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Why celebrate light? Happy Deepavali!

Updated: Feb 1

Today is #Deepavali, the day of a "series of lights," or the Festival of Lights.


Why celebrate #light?


The light you see here is from illumined pixels. Whatever frequency is not absorbed by the pixel is reflected back to your eye. In other words, you do not see what is here. You literally see what is not here–that which is reflected back from what is actually here.


The same is true for everything you see. That wall you "see" is a fraction of what is there. Conventional wisdom says what you are seeing and interpreting as "wall" is the reflected, unabsorbed light that passes through your lens, strikes your retina, activates your optic nerve, and sends a flurry of ions (bearing no light, mind you), to your brain. And guess what? At that point, you still haven't seen the "wall." The brain then conducts an interpreting process (still unclear to us what happens here), then projects the interpretation, along with light (from what source?–there's no light in the brain), as the mental experience, "wall."


Then–and only then–do you "see" what is "out there." See how crucial an understanding of light is?


Hold on tight. Now it gets really good...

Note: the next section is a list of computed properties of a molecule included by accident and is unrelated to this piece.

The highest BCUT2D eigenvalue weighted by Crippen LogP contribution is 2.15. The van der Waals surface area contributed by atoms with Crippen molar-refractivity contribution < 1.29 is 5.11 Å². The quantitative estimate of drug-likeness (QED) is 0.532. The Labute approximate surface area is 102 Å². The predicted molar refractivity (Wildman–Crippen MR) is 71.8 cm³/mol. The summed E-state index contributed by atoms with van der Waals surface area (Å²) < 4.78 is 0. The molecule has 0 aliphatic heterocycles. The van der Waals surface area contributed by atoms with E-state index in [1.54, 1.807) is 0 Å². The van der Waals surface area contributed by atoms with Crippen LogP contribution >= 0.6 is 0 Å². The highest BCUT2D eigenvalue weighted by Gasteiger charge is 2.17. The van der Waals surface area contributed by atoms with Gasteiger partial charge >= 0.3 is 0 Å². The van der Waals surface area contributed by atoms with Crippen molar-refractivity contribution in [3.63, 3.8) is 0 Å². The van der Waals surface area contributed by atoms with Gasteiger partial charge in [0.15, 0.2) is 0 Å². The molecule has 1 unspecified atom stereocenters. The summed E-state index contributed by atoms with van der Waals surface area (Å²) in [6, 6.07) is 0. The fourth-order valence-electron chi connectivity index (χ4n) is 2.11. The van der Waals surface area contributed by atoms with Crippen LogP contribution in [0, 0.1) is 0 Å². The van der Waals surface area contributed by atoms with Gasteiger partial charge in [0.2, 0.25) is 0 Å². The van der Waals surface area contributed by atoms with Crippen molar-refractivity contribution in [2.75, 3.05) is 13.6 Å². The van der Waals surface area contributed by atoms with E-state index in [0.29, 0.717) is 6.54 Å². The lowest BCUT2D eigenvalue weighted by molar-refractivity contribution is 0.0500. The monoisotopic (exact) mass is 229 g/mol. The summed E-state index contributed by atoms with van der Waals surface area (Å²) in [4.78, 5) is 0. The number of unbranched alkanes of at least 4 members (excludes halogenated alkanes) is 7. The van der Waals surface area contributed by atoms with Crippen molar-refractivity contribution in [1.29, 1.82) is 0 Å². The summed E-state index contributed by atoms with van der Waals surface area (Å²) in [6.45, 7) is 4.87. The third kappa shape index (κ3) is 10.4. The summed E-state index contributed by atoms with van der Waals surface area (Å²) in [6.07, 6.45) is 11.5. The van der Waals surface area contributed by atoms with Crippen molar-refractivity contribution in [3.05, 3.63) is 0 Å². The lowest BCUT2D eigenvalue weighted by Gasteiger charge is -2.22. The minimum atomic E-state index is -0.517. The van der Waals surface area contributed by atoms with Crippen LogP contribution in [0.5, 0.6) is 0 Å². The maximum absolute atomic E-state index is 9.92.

Pretty much every culture honors light as revealing deep knowing and vision. Why and how? Ask yourself: What about the rest of light that is not reflected back? What happens to that original light?


The popular scientific interpretation, based in the philosophy of naive realism (yes that's what it's actually called), is the unreflected light is absorbed by the wall "out there." But here's the catch-22. There's no way to verify the existence of said wall prior to the interpretation of partially-reflected light. Such existence is simply inference, based in the unexamined philosophy of naive realism. Since we cannot say "wall" exists as we know it independent of and prior to perception, we cannot authoritatively say it is the wall that absorbs unreflected light. Something is "there," apparently absorbing light–yes. But what it is we cannot say based on the senses. (All physical senses sense only reflected stimuli, never the full stimulus.)


To know the "wall" (or whatever it is) fully requires direct, im-mediate awareness of the original, unreflected light. This original, unreflected, immediate awareness of the nature of light shifts one's identity, because it unseats the individuated locus of awareness that functions strictly through time-bound, externally-directed senses (eyes, ears, nose, tongue, skin). Along with this shifts the view of the nature of the world and the unexamined philosophies we have imbibed.


This original light, then, takes us beyond a philosophy of naive realism to one of Advaita, the non-dual state of potential, which differentiates as the multiplicity of space-time events. And this original light, which reveals a new vision of oneself and the world, is the light celebrated by the great wisdom traditions.


A delightful Deepavali (#Diwali) to you, friend.

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